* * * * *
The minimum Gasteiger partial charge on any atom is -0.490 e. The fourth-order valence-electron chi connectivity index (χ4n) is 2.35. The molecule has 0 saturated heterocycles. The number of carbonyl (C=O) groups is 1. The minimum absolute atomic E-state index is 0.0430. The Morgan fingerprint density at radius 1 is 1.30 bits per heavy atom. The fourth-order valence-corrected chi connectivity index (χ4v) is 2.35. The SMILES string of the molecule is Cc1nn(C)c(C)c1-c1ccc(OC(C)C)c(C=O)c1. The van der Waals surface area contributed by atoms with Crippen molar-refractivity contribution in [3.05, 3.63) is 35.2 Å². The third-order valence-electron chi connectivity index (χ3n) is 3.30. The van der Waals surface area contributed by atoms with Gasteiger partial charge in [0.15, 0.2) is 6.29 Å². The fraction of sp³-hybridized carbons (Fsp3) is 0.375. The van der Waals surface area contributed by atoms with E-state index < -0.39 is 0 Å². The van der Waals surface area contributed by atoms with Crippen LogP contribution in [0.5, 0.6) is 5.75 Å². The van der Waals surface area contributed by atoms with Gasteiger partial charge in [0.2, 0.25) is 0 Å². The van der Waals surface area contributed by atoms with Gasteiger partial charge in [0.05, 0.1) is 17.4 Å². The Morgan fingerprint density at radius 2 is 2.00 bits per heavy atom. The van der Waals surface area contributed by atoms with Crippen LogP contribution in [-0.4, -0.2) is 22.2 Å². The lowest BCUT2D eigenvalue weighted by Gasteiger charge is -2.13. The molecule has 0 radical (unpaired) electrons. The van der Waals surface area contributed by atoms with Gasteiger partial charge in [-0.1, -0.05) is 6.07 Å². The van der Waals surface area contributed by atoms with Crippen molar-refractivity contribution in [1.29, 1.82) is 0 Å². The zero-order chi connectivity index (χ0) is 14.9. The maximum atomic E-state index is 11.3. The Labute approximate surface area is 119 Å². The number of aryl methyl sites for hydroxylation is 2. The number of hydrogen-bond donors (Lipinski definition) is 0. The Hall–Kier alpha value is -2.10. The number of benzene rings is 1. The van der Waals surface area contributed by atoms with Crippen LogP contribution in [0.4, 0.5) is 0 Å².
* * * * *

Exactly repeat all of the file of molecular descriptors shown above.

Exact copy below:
The minimum Gasteiger partial charge on any atom is -0.490 e. The fourth-order valence-electron chi connectivity index (χ4n) is 2.35. The molecule has 0 saturated heterocycles. The number of carbonyl (C=O) groups is 1. The minimum absolute atomic E-state index is 0.0430. The Morgan fingerprint density at radius 1 is 1.30 bits per heavy atom. The fourth-order valence-corrected chi connectivity index (χ4v) is 2.35. The SMILES string of the molecule is Cc1nn(C)c(C)c1-c1ccc(OC(C)C)c(C=O)c1. The van der Waals surface area contributed by atoms with Crippen molar-refractivity contribution in [3.05, 3.63) is 35.2 Å². The third-order valence-electron chi connectivity index (χ3n) is 3.30. The van der Waals surface area contributed by atoms with Gasteiger partial charge in [0.15, 0.2) is 6.29 Å². The fraction of sp³-hybridized carbons (Fsp3) is 0.375. The van der Waals surface area contributed by atoms with E-state index < -0.39 is 0 Å². The van der Waals surface area contributed by atoms with Crippen LogP contribution in [0.5, 0.6) is 5.75 Å². The van der Waals surface area contributed by atoms with Gasteiger partial charge in [0.2, 0.25) is 0 Å². The van der Waals surface area contributed by atoms with Gasteiger partial charge in [0.05, 0.1) is 17.4 Å². The Morgan fingerprint density at radius 2 is 2.00 bits per heavy atom. The van der Waals surface area contributed by atoms with Crippen LogP contribution in [-0.4, -0.2) is 22.2 Å². The lowest BCUT2D eigenvalue weighted by Gasteiger charge is -2.13. The molecule has 0 radical (unpaired) electrons. The van der Waals surface area contributed by atoms with Gasteiger partial charge in [-0.1, -0.05) is 6.07 Å². The van der Waals surface area contributed by atoms with Crippen molar-refractivity contribution in [1.29, 1.82) is 0 Å². The zero-order chi connectivity index (χ0) is 14.9. The maximum atomic E-state index is 11.3. The Labute approximate surface area is 119 Å². The number of aryl methyl sites for hydroxylation is 2. The number of hydrogen-bond donors (Lipinski definition) is 0. The Hall–Kier alpha value is -2.10. The number of benzene rings is 1. The van der Waals surface area contributed by atoms with Crippen LogP contribution in [0.4, 0.5) is 0 Å².